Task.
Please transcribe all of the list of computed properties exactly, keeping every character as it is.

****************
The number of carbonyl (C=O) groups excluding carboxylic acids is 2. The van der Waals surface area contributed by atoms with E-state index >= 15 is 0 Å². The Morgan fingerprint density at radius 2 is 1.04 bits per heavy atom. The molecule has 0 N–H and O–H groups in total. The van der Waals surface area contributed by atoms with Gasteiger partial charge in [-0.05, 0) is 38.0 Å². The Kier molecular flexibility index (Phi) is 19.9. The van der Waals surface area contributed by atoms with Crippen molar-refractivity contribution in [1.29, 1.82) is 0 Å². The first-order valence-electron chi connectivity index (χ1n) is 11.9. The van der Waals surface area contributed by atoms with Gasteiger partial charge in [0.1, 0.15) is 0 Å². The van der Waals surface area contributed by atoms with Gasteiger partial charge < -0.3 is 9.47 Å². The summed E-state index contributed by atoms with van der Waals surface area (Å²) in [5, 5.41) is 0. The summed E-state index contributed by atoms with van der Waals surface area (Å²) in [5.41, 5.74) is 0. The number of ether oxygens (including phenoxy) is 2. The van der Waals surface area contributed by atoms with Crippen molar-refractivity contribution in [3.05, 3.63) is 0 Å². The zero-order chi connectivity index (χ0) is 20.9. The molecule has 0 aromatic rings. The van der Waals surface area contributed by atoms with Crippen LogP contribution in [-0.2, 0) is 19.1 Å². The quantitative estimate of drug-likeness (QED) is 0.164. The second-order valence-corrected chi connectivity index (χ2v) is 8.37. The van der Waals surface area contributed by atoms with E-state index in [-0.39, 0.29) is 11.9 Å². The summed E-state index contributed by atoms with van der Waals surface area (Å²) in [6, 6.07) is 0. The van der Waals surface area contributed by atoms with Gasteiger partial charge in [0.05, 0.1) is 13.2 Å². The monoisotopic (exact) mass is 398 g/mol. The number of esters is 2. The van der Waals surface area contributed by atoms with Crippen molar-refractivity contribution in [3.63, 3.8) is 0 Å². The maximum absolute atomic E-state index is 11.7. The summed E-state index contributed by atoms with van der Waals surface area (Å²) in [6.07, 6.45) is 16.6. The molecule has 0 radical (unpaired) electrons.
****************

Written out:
The number of carbonyl (C=O) groups excluding carboxylic acids is 2. The van der Waals surface area contributed by atoms with E-state index >= 15 is 0 Å². The Morgan fingerprint density at radius 2 is 1.04 bits per heavy atom. The molecule has 0 N–H and O–H groups in total. The van der Waals surface area contributed by atoms with Gasteiger partial charge in [-0.05, 0) is 38.0 Å². The Kier molecular flexibility index (Phi) is 19.9. The van der Waals surface area contributed by atoms with Crippen molar-refractivity contribution in [1.29, 1.82) is 0 Å². The first-order valence-electron chi connectivity index (χ1n) is 11.9. The van der Waals surface area contributed by atoms with Gasteiger partial charge in [0.1, 0.15) is 0 Å². The van der Waals surface area contributed by atoms with Gasteiger partial charge < -0.3 is 9.47 Å². The summed E-state index contributed by atoms with van der Waals surface area (Å²) in [5, 5.41) is 0. The summed E-state index contributed by atoms with van der Waals surface area (Å²) in [5.41, 5.74) is 0. The number of ether oxygens (including phenoxy) is 2. The van der Waals surface area contributed by atoms with Crippen molar-refractivity contribution in [3.05, 3.63) is 0 Å². The zero-order chi connectivity index (χ0) is 20.9. The molecule has 0 aromatic rings. The van der Waals surface area contributed by atoms with Crippen LogP contribution in [-0.2, 0) is 19.1 Å². The quantitative estimate of drug-likeness (QED) is 0.164. The second-order valence-corrected chi connectivity index (χ2v) is 8.37. The van der Waals surface area contributed by atoms with E-state index in [-0.39, 0.29) is 11.9 Å². The summed E-state index contributed by atoms with van der Waals surface area (Å²) in [6, 6.07) is 0. The van der Waals surface area contributed by atoms with Gasteiger partial charge in [0.05, 0.1) is 13.2 Å². The monoisotopic (exact) mass is 398 g/mol. The number of esters is 2. The van der Waals surface area contributed by atoms with Crippen molar-refractivity contribution in [3.63, 3.8) is 0 Å². The maximum absolute atomic E-state index is 11.7. The summed E-state index contributed by atoms with van der Waals surface area (Å²) in [6.07, 6.45) is 16.6. The molecule has 0 radical (unpaired) electrons.